When people think about tax fraud, the idea of someone filing returns as other people may not be the first thing that springs to mind. However, this crime affects millions of people and costs the federal government billions of dollars each year, making it important for people to understand how these scams start.
There are many ways in which criminals may attempt to make first contact with potential victims, according to Quicken Loans. For instance, they may call or email taxpayers at random, present themselves as professionals working for any number of organizations (including the IRS) and try to trick their marks into revealing personal information (names, addresses, Social Security Numbers). Later, they could use that information to commit tax fraud.
With this in mind, it's vital that consumers know the best ways to identify these kinds of phishing attempts. As a general rule, anyone claiming to be from a business or government agency and asking for – or asking people to "confirm" – personal data online or over the phone should be treated with caution.
What can be done?
Experts generally advise that consumers never share tax- or identity-related information with anyone they don't trust, lest it be used for this type of identity theft. In addition, it's important for consumers to never click on email links or download attachments they don't recognize, let alone entering information into sites they aren't familiar with. A good rule of thumb is to look for a little lock icon in the address bar of their web browser, which indicates the data is going to be securely transmitted. This is especially important for anyone who is considering filing their taxes online.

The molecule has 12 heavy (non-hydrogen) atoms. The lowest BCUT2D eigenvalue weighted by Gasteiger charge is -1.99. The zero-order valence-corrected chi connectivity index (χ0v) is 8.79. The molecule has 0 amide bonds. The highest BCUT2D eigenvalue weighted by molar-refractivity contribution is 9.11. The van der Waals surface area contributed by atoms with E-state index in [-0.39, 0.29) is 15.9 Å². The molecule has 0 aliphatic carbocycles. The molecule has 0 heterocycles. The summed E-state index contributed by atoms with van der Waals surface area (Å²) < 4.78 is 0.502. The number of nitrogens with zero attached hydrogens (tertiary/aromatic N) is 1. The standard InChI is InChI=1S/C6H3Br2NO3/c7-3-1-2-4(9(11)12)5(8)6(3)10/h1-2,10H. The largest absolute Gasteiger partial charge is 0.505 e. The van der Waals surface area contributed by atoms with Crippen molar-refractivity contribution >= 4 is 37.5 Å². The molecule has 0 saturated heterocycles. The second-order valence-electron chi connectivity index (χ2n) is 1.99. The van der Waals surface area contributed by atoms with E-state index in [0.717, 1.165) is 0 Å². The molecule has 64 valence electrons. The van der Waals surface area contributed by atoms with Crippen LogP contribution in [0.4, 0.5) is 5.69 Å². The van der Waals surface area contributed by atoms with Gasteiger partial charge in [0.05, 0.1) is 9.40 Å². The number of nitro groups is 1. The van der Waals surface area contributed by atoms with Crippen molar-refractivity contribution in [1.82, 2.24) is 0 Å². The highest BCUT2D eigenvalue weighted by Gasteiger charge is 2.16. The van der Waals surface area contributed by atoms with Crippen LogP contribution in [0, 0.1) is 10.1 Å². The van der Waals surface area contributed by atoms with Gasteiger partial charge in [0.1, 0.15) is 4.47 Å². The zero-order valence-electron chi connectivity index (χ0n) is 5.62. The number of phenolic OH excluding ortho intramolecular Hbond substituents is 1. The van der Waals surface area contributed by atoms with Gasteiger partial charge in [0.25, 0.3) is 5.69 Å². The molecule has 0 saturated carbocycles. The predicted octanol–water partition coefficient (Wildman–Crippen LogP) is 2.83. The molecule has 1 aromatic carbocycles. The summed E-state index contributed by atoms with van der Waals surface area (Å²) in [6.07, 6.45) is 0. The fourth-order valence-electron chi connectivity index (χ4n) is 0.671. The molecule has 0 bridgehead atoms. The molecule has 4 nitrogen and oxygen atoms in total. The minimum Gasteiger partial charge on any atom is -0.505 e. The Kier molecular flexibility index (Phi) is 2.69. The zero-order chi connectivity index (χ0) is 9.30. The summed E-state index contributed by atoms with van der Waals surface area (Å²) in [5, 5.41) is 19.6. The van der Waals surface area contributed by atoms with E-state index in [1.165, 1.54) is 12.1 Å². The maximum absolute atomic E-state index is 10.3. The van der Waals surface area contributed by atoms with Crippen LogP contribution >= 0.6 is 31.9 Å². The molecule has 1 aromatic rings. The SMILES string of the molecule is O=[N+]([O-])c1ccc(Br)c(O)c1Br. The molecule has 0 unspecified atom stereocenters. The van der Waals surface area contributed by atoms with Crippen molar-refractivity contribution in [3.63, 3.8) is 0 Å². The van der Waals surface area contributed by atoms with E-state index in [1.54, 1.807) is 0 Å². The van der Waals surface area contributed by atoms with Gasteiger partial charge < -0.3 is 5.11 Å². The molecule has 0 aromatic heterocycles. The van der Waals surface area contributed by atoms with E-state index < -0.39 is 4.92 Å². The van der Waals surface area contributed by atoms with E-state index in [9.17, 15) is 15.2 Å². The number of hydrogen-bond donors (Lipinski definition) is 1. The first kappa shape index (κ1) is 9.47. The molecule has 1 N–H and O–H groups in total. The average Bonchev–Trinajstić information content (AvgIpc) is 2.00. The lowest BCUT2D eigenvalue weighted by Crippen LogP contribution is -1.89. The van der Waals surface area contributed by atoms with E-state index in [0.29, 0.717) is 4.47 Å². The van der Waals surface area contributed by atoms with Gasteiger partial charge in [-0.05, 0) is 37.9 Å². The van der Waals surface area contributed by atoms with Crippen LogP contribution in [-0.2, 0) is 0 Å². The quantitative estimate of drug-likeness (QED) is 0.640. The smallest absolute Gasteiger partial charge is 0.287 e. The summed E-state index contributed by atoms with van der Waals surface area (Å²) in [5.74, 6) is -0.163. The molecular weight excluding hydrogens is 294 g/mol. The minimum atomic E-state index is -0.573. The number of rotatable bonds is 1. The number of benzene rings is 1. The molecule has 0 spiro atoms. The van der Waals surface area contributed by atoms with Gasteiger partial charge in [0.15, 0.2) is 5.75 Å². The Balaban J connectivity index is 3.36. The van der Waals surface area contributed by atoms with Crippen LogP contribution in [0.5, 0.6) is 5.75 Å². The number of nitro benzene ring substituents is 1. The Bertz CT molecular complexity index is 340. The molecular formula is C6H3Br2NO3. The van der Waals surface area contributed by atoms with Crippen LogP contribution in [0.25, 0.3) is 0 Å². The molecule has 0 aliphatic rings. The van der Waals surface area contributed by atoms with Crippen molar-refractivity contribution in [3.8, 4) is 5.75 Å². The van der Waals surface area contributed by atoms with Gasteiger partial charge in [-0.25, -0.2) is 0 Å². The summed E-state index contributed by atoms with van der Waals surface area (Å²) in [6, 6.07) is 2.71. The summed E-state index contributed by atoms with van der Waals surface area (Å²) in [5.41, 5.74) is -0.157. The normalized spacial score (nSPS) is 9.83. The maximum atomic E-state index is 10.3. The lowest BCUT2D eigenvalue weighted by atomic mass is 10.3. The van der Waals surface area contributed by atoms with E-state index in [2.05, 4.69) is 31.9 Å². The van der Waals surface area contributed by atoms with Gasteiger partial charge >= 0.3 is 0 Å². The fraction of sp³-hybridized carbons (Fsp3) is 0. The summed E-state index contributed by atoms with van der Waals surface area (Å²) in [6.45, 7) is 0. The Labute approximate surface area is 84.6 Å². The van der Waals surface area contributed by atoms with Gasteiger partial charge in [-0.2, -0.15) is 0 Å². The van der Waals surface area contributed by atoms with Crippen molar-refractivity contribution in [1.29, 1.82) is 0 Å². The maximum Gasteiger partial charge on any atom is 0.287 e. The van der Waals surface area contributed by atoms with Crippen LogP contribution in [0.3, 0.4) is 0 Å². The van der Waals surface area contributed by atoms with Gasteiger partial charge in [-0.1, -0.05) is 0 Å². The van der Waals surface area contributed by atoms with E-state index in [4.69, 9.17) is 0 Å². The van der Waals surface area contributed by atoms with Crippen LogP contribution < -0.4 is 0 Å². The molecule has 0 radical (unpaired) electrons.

What to do if you’re a victim
Of course, even the most significant precautions don't always result in people totally insulating themselves from tax fraud, and as such it's also important to have the tools to recognize such crimes before they go too far, according to the Federal Trade Commission. Perhaps the best sign that a fraudulent tax filing has been made is when the IRS sends back a rejection letter, stating that a return has already been filed for an individual. Incidentally, this is why it's important to file taxes as early as possible, so that even if people have been victimized by SSN theft, thieves are still beaten to the punch on getting a return on file with the IRS.
But when these letters do arrive, consumers need to be able to know what to do. That should start with contacting both local law enforcement and the IRS. But afterwards, the FTC also recommends obtaining all copies of a person's credit report and filing an identity theft complaint with the FTC. That could even include investing in credit monitoring services, like Identity Guard, to continue to identify any additional attempts to use their personal information.
The more you know about the risks you face this tax season, the more you can help yourself identify and combat tax-related identity theft.